Environmental Science: the interdisciplinary STEM field

  • Gwendelyn GeidelEmail author
  • William E. Winner


The recognition of Environmental Science (ES) academic programs as science, technology, engineering, and mathematics (STEM) is important to the role ES will play in scholarship and in socio-economic development. The National Science Foundation, other federal agencies, and many academic leaders recognize ES as a STEM discipline. However, some state agencies and academic colleagues do not. This article builds the case that ES is a STEM discipline, is a “rigorous science,” and provides in-depth treatments of science disciplines. In general, ES qualifies as STEM education for four reasons: ES is grounded in the scientific method and the process of discovery, ES is empirical and predictive, ES is rigorous in its provision of specific skills for analytical analysis, and ES provides students with critical thinking skills. We develop viewpoints that the interdisciplinary field of ES is a mature science that appeals to students and prepares them for meaningful careers. Recognition and classification of ES as a STEM discipline provides a crucial link for their funding, provides career opportunities and research initiatives for students and faculty members, and gives those from ES academic programs standing in the science-based discussions for advancing sustainability in a rapidly changing world.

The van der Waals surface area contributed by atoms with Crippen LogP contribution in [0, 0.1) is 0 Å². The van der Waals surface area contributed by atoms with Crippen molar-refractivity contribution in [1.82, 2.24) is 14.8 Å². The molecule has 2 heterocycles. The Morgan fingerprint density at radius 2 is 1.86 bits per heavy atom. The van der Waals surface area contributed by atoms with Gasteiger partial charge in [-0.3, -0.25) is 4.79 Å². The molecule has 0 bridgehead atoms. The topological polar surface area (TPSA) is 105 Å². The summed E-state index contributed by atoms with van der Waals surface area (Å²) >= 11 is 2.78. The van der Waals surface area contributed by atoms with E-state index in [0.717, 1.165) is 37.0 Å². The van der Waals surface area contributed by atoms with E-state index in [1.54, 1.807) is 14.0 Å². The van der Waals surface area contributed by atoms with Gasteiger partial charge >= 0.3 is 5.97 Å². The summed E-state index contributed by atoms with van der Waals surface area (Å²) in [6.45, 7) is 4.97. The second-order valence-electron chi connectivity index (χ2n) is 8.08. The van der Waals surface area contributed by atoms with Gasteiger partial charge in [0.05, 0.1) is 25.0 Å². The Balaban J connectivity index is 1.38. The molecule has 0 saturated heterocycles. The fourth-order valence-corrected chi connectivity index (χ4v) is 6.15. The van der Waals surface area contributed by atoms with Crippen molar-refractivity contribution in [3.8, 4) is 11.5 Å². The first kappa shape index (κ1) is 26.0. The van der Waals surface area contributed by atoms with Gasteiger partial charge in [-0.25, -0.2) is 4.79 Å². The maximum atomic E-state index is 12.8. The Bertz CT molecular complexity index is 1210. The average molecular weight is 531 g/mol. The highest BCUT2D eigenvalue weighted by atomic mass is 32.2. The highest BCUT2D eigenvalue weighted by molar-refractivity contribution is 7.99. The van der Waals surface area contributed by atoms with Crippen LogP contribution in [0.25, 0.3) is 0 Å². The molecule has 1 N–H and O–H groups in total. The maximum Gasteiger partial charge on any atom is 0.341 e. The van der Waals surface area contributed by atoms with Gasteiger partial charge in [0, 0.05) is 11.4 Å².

STEM Environmental Science Curriculum Quantitative Rigor Complex models Systems 


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Copyright information

© AESS 2015

Authors and Affiliations

  1. 1.Environment & Sustainability Program, School of the Earth, Ocean and EnvironmentUniversity of South CarolinaColumbiaUSA
  2. 2.Environmental Sciences Academic Program, Department of Forestry and Environmental ResourcesNorth Carolina State UniversityRaleighUSA

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